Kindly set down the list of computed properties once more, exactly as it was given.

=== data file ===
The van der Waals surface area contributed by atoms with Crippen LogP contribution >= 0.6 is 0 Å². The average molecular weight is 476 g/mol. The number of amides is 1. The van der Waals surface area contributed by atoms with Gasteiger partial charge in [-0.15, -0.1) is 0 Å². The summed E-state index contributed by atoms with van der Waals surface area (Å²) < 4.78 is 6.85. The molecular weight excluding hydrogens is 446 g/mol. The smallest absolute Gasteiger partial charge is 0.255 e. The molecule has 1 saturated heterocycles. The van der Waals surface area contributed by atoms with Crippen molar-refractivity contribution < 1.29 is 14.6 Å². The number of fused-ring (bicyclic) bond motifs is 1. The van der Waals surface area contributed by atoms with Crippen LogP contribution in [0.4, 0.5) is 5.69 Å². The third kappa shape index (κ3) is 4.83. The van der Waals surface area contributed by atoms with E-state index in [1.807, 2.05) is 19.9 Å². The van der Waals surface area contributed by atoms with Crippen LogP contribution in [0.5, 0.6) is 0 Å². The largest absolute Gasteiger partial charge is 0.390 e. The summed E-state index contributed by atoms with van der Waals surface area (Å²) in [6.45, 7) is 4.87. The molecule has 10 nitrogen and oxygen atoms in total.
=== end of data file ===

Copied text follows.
The van der Waals surface area contributed by atoms with Crippen LogP contribution >= 0.6 is 0 Å². The average molecular weight is 476 g/mol. The number of amides is 1. The van der Waals surface area contributed by atoms with Gasteiger partial charge in [-0.15, -0.1) is 0 Å². The summed E-state index contributed by atoms with van der Waals surface area (Å²) < 4.78 is 6.85. The molecular weight excluding hydrogens is 446 g/mol. The smallest absolute Gasteiger partial charge is 0.255 e. The molecule has 1 saturated heterocycles. The van der Waals surface area contributed by atoms with Crippen molar-refractivity contribution < 1.29 is 14.6 Å². The number of fused-ring (bicyclic) bond motifs is 1. The van der Waals surface area contributed by atoms with Crippen LogP contribution in [0.4, 0.5) is 5.69 Å². The third kappa shape index (κ3) is 4.83. The van der Waals surface area contributed by atoms with E-state index in [1.807, 2.05) is 19.9 Å². The van der Waals surface area contributed by atoms with Crippen LogP contribution in [0.5, 0.6) is 0 Å². The largest absolute Gasteiger partial charge is 0.390 e. The summed E-state index contributed by atoms with van der Waals surface area (Å²) in [6.45, 7) is 4.87. The molecule has 10 nitrogen and oxygen atoms in total.